New College Title IX Coordinator to Focus on Accessibility


Harvard College Title IX coordinator Erin Clark, who stepped into her new role Oct. 2, has spent her first two months on the job focused on making Title IX resources more accessible to the University’s undergraduates.

Clark shares the College Title IX coordinator position with Brian Libby, who came to Harvard in 2016. She replaced Emily Miller, who spent nearly six years in the role before stepping down earlier this semester.

Clark came to Harvard with more than ten years of experience in anti-sexual violence work. Since working as a student activist in college, she has held positions in the Chicago public school system and at Northwestern University. She said that her past work allowed her to focus on policies and procedures, often in awareness-raising capacities. In the past, her work has centered around supporting BGLTQ sexual violence survivors and promoting healthy sexual education.

Harvard has more than 50 Title IX coordinators, each of whom serve specific schools across the University. The Title IX coordinators respond to disclosures of sexual and gender-based harassment — separately from the formal complaint process — and help make students aware of Title IX resources and ways to report potential violations. Title IX coordinators are also responsible for helping train staff in Title IX procedures, in collaboration with the University’s other Title IX administrators.


At Harvard, Clark’s role focuses on Title IX more directly than her previous positions. She said that her new position will involve fewer late nights — and that she hopes to maintain the emphasis on group trainings and student outreach that she is familiar with from other jobs.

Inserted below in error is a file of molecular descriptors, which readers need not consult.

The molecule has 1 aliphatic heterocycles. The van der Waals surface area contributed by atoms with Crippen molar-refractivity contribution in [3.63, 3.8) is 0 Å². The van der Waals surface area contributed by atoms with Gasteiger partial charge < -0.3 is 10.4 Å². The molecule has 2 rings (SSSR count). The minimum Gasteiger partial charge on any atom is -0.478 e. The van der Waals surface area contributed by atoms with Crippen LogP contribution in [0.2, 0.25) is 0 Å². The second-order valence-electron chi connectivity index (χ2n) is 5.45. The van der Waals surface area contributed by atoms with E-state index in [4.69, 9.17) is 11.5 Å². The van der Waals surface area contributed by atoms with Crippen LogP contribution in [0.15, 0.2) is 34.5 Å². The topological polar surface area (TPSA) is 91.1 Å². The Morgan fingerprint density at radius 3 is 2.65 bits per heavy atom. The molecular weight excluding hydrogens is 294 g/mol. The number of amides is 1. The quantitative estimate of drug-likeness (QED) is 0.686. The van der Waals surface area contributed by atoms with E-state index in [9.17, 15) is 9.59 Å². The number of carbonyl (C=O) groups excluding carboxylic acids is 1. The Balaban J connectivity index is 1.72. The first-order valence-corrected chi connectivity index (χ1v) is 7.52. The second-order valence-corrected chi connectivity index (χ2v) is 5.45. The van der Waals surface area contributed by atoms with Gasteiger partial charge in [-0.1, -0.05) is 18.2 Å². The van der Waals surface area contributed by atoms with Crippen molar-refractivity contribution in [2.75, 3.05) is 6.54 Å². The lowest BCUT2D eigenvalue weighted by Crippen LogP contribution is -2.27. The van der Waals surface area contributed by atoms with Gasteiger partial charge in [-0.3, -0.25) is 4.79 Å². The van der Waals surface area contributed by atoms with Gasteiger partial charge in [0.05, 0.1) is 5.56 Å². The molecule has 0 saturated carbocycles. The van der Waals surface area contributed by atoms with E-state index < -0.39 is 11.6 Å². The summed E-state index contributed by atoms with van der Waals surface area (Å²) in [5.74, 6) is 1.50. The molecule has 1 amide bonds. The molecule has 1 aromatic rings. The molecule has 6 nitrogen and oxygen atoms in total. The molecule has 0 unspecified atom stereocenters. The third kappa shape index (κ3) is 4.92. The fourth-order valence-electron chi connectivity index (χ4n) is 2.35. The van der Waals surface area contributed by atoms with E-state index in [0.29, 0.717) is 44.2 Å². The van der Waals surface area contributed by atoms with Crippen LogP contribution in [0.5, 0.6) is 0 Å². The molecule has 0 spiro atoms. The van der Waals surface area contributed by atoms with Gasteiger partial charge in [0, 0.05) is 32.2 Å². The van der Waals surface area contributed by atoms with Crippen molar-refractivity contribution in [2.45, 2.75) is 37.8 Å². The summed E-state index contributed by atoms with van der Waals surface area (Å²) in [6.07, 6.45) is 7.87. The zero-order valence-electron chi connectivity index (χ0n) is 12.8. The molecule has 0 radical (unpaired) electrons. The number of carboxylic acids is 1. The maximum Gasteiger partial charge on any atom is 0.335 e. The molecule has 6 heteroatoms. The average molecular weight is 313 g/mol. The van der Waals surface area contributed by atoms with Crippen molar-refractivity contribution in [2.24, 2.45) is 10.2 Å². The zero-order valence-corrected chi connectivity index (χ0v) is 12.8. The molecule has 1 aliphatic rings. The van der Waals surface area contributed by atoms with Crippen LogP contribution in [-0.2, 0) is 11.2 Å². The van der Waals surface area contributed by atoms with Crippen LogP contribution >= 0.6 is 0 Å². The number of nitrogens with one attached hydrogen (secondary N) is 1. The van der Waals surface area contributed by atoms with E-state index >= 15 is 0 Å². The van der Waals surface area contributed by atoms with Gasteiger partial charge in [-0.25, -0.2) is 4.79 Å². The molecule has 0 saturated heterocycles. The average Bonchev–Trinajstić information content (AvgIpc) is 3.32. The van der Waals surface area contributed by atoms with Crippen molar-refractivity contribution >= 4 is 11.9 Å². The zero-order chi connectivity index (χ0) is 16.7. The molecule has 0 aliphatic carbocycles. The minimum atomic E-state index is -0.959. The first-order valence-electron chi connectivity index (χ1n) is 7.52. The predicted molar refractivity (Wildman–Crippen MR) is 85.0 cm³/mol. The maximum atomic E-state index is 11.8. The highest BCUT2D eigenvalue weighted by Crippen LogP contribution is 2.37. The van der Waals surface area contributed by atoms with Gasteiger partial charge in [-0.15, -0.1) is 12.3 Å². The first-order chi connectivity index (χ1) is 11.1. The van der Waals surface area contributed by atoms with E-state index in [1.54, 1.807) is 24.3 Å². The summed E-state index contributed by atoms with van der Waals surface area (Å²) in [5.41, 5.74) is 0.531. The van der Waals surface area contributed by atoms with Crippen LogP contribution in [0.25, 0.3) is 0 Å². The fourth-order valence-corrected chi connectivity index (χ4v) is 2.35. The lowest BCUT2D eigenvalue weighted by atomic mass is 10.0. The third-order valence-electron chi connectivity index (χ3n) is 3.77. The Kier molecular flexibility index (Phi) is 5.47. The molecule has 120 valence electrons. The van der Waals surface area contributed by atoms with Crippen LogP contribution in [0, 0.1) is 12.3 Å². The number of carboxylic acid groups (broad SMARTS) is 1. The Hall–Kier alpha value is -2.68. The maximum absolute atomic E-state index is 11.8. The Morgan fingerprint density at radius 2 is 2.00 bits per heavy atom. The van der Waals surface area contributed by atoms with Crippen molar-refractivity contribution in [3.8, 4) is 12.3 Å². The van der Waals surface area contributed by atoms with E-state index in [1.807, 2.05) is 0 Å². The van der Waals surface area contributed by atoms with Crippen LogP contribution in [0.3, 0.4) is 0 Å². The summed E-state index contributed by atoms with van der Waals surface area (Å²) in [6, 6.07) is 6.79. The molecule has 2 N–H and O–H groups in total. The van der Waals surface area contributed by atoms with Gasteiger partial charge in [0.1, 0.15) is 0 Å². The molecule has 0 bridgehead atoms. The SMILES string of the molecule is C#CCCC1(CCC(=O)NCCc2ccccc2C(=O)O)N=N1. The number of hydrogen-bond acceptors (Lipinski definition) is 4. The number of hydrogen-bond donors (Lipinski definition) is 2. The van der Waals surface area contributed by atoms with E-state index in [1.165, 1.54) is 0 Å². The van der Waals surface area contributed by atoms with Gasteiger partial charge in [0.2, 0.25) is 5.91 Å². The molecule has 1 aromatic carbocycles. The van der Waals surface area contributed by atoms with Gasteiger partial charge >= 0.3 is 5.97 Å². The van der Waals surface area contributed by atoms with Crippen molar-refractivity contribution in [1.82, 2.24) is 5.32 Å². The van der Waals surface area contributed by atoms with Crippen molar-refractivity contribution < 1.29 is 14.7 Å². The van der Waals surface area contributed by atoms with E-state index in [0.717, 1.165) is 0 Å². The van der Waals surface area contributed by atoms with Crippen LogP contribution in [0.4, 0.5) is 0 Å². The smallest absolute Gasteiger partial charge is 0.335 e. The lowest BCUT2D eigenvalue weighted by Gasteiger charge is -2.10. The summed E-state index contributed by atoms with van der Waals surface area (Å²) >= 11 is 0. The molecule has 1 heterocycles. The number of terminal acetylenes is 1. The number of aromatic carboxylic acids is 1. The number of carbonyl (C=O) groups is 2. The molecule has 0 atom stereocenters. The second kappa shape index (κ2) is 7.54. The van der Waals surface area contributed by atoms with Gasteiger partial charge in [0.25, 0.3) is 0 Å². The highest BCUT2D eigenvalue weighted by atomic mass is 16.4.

Clark stepped into the coordinator role shortly before Harvard released the results of the Association of American Universities’s nationwide survey in October, which was administered in April. The survey found that reported rates of sexual assault have remained constant on Harvard’s campus since the first iteration of the survey four years ago.

Clark said she views surveys as ways to understand where gaps exist in support and accessibility, and that she has studied the survey results to learn more about which members of the student body are the most underserved. She said she will continue reaching out to students and student organizations across campus.

Clark also said that she hopes students will feel comfortable coming to her with all of their experiences, both positive and negative — and that she is looking forward to helping and working with students in her new position.

—Staff writer Simone C. Chu can be reached at Follow her on Twitter @simonechu_.

—Staff writer Iris M. Lewis can be reached at